After the death of Akbar, Fatehpur Sikri became a deserted city, only used occasionally by visiting kings and princes. In 1619, Salim, now ruling as Jahangir, stayed here for three months because Agra was at the time raged by a plague. Except this nothing worthwhile happened at Sikri. It was looted and plundered by the Jats in the seventeenth century, who even despoiled Akbar’s Tomb at Sikandra. In addition, the disintegration of the Mughal Empire and the declining material prosperity spelt disaster for the buildings. The erstwhile ruler of Gwalior, Madho Rao Scindia (1772–1795), took some interest in Fatehpur but it was limited to the descendents of the Shaikh. It was only after Lord Curzon’s initiative in the late nineteenth century that Fatehpur Sikri was finally saved from further damage. Curzon had the Public Works Department turned out from the palaces it had occupied, rescued the Rang Mahal from private ownership, instituted repairs of stone screens and built the attractive dak bungalow at Sikri.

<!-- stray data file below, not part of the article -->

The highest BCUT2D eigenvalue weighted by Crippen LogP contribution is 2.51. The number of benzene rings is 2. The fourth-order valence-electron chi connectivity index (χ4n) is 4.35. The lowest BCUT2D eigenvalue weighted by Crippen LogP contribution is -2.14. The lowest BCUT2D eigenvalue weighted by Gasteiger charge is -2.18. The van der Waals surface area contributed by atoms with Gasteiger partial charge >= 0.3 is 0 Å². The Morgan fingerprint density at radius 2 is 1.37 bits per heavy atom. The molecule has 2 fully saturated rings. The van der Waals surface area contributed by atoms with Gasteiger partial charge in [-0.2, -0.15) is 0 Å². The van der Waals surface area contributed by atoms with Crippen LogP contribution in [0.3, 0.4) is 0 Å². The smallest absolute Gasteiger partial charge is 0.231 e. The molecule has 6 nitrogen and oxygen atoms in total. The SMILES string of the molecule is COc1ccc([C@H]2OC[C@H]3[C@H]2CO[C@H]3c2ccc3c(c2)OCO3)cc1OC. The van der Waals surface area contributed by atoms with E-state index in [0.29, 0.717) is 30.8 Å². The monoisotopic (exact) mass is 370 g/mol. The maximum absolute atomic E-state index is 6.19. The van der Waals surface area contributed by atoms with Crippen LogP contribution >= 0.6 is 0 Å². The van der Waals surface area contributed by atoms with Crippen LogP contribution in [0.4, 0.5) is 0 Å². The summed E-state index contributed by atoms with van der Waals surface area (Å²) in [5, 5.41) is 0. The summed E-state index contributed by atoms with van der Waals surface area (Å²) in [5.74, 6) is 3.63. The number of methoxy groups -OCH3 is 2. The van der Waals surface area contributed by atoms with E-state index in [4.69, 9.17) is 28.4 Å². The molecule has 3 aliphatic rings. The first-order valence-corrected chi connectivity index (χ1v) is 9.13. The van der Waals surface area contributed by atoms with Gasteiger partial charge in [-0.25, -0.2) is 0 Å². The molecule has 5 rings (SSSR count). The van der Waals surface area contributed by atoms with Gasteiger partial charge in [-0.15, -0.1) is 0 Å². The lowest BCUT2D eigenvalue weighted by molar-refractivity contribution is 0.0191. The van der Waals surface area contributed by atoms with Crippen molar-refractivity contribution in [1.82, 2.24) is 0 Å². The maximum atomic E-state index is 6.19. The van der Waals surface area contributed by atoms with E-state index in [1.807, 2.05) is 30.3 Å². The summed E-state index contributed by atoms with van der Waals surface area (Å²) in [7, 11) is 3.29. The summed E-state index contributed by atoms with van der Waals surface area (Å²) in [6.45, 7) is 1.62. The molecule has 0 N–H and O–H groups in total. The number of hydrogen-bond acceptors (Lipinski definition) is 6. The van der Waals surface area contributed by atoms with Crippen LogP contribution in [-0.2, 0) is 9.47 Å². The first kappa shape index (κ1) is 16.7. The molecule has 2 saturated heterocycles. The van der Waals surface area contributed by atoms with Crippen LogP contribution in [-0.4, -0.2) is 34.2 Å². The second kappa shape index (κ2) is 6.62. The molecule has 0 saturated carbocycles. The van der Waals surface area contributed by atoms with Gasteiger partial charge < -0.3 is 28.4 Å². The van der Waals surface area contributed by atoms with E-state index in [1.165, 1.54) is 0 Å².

The tomb that Nur Jahan’s built for her father Mirza Ghiyas (Itmad-ud-daulah) after his death in 1622 is, unlike her own, a symphony in white marble inlaid with coloured stones and enhanced with gold paint. The tomb, which stands on the left bank of the…Read More
The tomb that Nur Jahan’s built for her father Mirza Ghiyas (Itmad-ud-daulah) after his death in 1622 is, unlike her own, a symphony in white marble inlaid with coloured stones and enhanced with gold paint. The tomb, which stands on the left bank of the Yamuna, is presented through the formal char bagh (four-part garden that emulates the Garden of Paradise in Islamic tradition) plan with high walls on all sides. Justly famous, the tomb marks the transition point in Mughal architecture from which white marble replaces red sandstone as the ground for multicoloured pietra dura inlay—a style that finds its superb culmination at the Taj in Agra.
The main entrance to the tomb is on the east, the direction of which was perhaps conditioned by its situation on the riverside. The gateway and its side pavilions are constructed of red sandstone with inlaid designs in white marble. The tomb proper, though it stands on a plinth of red sandstone, is of pure white marble and exquisitely finished with profuse ornament in mosaic and inlaid patterns. It is square in shape with broad octagonal towers marking its corners. The towers attain a circular form above the terrace and are surmounted by circular chhatris.
Each façade of the tomb is made of three arches, with the central arch forming the entrance. The interior is composed of a central mortuary hall housing the cenotaphs of Nur Jahan’s mother Asmat Begam and father Itmad-ud-daulah. The corner rooms contain the tombstones of some near relations, including that of her daughter Ladli Begam.